The pandemic struck these islands unequally. What does this mean for tourism, a major economic driver for the entire region? The answer is unique, just like the islands.
By Emily Palmer: New York Times: May 25, 2021
On the glassy blue waters surrounding the U.S. Virgin Islands, catamarans and pleasure yachts have packed the shoreline for the past year — a scene so busy and crowded, it’s unimaginable, even before the pandemic.
Indeed, the business of charter yachts is booming, and expected to pump at least $88 million into the local economy this season, almost double the roughly $45 million that came in 2019, according to Marketplace Excellence, which represents the U.S. territory’s department of tourism.
But less than 12 miles away, the quiet waterways of the British Virgin Islands present a different story. Relatively few boats have harbored there since last spring, when Britain mostly shuttered the territory to international tourists. Strict Covid safety protocols have kept many away.
Before the pandemic, the Caribbean was the world’s most tourism-reliant region, according to recent calculations by the World Travel Tourism Council. Made up of dozens of sovereign nations, territories and dependencies that often reacted disparately to the virus, the region was struck unequally by the coronavirus. Some islands were walloped by staggering caseloads, while infections on others sometimes dwindled to single digits. With 48 percent of its population fully vaccinated, and 62 percent at least partially vaccinated, Turks and Caicos is one of the most inoculated places in the world. Haiti hasn’t received a single dose. And like the B.V.I., the fates of many Caribbean islands are tied to their colonial history. With limited sovereignty, truncated voting rights and an economy largely serving international visitors, they are often subject to the decisions of nations far away.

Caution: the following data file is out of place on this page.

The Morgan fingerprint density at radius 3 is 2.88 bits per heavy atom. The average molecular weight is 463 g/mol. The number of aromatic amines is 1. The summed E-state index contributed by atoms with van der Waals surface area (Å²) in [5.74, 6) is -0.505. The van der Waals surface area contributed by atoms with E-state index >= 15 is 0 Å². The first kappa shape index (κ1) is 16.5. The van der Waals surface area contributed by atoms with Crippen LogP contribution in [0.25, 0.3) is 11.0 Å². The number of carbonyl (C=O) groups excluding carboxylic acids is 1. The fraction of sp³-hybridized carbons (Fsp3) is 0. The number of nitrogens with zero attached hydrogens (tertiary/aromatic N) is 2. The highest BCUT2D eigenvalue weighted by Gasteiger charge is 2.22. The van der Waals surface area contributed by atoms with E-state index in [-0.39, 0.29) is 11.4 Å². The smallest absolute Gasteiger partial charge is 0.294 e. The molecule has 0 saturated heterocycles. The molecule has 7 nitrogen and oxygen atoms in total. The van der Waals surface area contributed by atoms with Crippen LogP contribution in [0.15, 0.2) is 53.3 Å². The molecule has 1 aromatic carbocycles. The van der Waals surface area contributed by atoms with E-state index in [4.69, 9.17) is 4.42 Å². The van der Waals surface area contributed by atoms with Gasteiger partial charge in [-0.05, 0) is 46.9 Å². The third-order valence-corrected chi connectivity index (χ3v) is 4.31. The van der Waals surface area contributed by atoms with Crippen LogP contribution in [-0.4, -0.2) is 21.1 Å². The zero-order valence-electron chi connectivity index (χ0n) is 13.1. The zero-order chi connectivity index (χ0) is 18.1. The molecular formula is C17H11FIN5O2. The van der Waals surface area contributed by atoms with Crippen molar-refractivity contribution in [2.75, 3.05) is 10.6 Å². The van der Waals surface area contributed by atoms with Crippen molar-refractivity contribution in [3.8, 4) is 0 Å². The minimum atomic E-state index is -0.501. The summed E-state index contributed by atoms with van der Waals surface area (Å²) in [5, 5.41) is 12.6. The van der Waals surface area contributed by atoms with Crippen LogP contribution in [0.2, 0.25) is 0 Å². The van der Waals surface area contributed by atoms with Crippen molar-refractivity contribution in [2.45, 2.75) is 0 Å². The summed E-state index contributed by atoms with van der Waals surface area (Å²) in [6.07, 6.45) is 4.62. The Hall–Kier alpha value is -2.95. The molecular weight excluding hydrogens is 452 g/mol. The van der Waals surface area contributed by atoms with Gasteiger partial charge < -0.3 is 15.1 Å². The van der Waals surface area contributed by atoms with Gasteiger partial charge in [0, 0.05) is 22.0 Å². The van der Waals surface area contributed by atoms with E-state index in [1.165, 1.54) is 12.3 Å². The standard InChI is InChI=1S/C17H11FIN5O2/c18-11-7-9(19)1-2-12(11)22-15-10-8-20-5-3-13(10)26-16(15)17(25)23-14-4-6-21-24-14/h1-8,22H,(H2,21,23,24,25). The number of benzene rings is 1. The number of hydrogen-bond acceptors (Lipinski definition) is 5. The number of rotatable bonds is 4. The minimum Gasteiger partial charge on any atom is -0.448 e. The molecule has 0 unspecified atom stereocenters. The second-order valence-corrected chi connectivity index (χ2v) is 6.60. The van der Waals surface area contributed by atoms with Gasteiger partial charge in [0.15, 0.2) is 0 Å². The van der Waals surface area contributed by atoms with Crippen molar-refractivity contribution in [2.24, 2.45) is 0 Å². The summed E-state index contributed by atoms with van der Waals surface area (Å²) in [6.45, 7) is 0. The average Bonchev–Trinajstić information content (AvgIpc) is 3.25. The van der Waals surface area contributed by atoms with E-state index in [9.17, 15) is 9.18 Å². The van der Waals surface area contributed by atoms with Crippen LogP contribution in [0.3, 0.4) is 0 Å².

Health care infrastructures across the region are limited, and many islands have endured flip-flopping border closures and stringent curfews. The result: Tourism has drastically declined, sinking the region’s gross domestic product 58 percent last year.
According to a recent survey by the Caribbean Hotel and Tourism Association, a quarter of the more than 250 Caribbean tourism companies surveyed said they do not expect a full recovery until at least mid-2023. More than half of those businesses surveyed said they were unsure they could stay afloat.
In a handful of islands with fewer travel restrictions and more successful vaccine campaigns, tourism is already thriving. For the U.S.V.I. and Turks and Caicos, for example, catering to a wealthier market and specializing in luxurious longer stays, strong numbers are only expected to rise, as islands market a Caribbean summer to an increasing number of vaccinated Americans.
But much of the region lags perilously behind. Unable to secure vaccines and with no end to the economic turmoil in sight, the economies and the people of these islands are endangered — along with the myth of paradise found on their sugar-sand shores. Here’s a look at the strategies that various islands have adopted to survive, from work visas to testing availability.
Aruba’s passport to Covid safety
Proactively responding to travel trends has helped position some islands ahead of others. In February, occupancy rates on the Dutch island of Aruba fell more than 66 percent compared to the same month a year before, according to a recent STR destination report.
Then, in March, Aruba teamed up with JetBlue, which offers about 40 weekly flights from the United States to the island, to debut CommonPass, the world’s first digital vaccine passport. Those with the digital pass may take a virtually supervised at-home PCR test within three days of departure, upload results and cut through immigration lines. United’s Aruba flights from Newark and Houston also use the pass, with plans for additional routes in the near future.
“We wanted to create a way to make it easier on travelers and more efficient for our air travel partners,” said Shensly Tromp, director of development and technology at Aruba Airport Authority N.V., “without compromising the safeguards we have in place around health and safety.”